The recent severe citrus freeze in California has left many
produce haulers waiting around with empty trailers and dwindling profit
State officials have estimated that more than $1 billion
worth of citrus was destroyed by the deep freeze, which is having devastating
financial consequences for truckers who make their living transporting produce
out of the Central Valley in the winter months.
"It is a dire situation out here," OOIDA member DuWayne
Marshall of Watertown, WI, told Land Line
Magazine on Thursday, Feb. 1. "It took a driver that is leased to the same
carrier I am eight days to find a load out of California."
And that's not uncommon these days, he said.
"The truck stops are just packed right now with drivers
waiting for a load," DuWayne said.
The dilemma he said he and other drivers are facing in
California is whether to accept a load at a freight rate that is far less than
what they would normally be paid for a load, or to sit and wait to see if a
good-paying load will pop up.
With freight rates dropping daily, drivers aren't sure what
to do, DuWayne said.
He said some produce haulers have become so frustrated with
the situation, they are looking to head to other large citrus states, like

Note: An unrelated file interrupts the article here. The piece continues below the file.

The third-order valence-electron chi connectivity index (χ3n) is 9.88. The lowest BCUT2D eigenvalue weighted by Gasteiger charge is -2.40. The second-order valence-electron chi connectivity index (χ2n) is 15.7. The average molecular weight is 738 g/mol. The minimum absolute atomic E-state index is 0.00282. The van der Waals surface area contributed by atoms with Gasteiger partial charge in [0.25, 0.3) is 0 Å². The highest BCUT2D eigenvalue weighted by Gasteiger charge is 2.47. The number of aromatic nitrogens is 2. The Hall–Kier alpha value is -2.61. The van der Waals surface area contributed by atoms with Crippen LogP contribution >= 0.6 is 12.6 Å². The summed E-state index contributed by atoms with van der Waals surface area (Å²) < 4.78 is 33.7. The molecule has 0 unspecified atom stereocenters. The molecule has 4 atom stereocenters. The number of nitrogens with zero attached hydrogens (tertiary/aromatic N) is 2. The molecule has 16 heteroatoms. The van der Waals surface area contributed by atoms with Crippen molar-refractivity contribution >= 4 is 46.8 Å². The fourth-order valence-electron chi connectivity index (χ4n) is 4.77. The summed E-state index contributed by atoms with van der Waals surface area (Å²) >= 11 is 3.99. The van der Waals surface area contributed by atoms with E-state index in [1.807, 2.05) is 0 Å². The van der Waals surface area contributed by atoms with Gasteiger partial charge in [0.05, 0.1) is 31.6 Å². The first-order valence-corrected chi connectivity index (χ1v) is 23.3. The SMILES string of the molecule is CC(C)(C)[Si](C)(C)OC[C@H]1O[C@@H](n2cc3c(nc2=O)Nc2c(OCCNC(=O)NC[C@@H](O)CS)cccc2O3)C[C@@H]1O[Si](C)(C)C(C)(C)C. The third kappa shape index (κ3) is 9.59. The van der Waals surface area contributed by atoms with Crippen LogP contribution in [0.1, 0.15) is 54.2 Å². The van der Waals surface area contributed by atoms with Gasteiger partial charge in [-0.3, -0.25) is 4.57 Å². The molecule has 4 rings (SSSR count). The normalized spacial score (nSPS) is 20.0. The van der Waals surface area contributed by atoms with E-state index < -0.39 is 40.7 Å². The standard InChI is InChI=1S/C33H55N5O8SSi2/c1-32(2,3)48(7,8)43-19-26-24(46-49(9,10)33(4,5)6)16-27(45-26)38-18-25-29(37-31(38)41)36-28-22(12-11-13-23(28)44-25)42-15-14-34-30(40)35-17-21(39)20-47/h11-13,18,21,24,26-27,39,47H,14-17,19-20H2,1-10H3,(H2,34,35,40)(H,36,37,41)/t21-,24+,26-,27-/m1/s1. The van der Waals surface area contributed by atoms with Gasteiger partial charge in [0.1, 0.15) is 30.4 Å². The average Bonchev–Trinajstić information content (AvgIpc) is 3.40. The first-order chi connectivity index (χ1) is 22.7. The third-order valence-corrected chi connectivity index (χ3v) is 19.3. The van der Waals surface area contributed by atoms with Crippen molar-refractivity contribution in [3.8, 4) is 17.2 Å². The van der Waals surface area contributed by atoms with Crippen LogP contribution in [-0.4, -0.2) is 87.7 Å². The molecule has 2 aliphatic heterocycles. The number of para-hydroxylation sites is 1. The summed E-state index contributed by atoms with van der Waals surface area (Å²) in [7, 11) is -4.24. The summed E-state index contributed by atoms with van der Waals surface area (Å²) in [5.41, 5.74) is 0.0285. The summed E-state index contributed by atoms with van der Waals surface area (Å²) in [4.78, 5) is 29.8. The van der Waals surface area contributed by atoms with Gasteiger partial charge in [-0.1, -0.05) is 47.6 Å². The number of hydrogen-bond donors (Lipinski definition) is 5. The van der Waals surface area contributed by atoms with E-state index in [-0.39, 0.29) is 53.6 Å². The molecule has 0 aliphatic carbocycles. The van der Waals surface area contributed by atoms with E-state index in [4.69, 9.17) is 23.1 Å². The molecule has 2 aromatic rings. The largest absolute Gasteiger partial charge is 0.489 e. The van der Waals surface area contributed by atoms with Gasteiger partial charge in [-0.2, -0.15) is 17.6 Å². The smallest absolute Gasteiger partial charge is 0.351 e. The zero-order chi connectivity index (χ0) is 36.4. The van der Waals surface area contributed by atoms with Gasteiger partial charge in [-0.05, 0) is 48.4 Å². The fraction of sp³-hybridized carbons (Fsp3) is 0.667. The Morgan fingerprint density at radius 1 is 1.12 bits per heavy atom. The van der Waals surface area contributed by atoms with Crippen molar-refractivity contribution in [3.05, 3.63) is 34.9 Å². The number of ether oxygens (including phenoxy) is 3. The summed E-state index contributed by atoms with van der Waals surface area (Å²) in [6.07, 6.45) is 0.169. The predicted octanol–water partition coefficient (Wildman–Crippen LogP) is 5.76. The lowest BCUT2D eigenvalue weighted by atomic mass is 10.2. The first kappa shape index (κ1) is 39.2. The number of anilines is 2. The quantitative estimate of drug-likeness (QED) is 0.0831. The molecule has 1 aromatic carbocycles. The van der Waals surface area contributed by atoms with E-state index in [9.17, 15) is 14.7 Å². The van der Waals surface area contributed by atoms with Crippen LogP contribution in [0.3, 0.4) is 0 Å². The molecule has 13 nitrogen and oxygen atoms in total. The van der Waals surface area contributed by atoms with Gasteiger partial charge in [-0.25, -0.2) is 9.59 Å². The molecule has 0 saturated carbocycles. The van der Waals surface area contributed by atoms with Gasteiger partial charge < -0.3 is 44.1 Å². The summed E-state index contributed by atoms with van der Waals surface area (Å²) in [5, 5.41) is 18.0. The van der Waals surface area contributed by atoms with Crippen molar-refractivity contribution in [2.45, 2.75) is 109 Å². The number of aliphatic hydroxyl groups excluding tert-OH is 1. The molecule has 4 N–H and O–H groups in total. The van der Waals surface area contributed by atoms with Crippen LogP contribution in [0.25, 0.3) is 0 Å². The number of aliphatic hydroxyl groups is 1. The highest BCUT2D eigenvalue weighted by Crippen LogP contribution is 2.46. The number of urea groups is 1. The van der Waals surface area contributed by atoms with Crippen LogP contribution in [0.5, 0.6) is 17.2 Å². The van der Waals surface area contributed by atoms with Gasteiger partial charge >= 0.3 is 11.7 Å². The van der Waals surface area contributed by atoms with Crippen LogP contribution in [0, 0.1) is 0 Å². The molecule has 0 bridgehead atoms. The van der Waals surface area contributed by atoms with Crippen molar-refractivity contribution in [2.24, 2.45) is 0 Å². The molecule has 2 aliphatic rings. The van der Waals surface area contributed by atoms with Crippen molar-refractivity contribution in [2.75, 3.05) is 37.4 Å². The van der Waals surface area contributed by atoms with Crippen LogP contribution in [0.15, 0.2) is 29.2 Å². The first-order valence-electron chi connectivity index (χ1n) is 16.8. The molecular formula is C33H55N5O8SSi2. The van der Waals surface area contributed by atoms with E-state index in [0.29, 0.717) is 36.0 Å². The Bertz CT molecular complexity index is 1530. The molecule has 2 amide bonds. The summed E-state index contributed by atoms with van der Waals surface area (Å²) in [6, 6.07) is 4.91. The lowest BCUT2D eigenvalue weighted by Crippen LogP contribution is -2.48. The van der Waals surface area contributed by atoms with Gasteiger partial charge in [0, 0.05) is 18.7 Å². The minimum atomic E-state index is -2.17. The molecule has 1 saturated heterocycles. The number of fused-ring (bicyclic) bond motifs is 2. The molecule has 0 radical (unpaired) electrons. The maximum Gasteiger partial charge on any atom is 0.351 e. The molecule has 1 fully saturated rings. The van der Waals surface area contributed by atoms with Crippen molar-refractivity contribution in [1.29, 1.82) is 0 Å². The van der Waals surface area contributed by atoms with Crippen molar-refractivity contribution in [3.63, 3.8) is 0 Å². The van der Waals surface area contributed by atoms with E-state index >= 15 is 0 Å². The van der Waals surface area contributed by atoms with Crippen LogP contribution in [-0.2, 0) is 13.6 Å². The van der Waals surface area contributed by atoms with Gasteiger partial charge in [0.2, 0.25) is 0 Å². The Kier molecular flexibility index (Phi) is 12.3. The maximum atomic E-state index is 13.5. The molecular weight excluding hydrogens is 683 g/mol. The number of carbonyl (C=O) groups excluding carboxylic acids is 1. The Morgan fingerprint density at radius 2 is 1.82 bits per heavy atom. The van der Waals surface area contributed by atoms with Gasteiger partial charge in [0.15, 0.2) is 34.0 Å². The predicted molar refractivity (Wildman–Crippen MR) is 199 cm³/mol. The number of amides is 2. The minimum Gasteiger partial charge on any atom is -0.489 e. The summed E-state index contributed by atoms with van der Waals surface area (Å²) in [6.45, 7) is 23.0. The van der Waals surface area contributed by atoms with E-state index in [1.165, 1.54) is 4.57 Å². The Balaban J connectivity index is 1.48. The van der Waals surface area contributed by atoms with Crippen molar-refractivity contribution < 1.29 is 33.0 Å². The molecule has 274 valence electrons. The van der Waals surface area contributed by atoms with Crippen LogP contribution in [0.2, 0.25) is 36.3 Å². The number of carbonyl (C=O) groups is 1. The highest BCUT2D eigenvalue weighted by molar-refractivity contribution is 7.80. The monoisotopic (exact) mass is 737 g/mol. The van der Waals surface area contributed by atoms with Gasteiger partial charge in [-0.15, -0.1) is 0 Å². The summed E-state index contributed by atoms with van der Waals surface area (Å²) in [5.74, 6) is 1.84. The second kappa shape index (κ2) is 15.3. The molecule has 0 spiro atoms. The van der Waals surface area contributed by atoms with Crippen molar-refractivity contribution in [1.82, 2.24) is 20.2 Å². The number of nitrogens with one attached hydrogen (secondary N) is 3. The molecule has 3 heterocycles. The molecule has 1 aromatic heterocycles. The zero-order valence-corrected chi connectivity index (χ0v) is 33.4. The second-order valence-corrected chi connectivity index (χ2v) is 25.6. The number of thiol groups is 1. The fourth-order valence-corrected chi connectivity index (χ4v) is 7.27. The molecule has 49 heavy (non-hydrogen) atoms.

Florida and Georgia, to find loads.
An influx of new drivers to those areas could financially
impact truckers who already cover those parts of the country, DuWayne said.
"This could have a huge ripple effect in the transportation
community," he said.
DuWayne is leased to LTL Service of Wisconsin, headquartered
in South Milwaukee, WI. He said that while his company loads him out to
California, he is responsible for his return loads. He said on his current trip
he has experienced a $1,700 drop in revenue due to the lack of citrus.
"Before the freeze, the cost of a box of Sunkist oranges was between $12 and $14, not including my transportation costs," he said. "After the freeze, Sunkist raised the cost to between $32 and $34 a box and adding my transportation costs would make it around $36 a box, instead of around $16 a box before the freeze."
Overall, it has already been a lean season for truckers who
make their living hauling produce from the Central Valley, said Joe Rajkovacz,
OOIDA regulatory affairs specialist.
"Recently, E. coli outbreaks related to spinach and lettuce
have created financial burdens for many small-business truckers because of the
decreasing demand for leafy greens," he said.
"Now, they are being hit again because shipments out of California have
plummeted because of the citrus freeze. This is also having a dramatic negative
effect on rates being paid on remaining available loads."
- By Clarissa
Kell-Holland, staff writer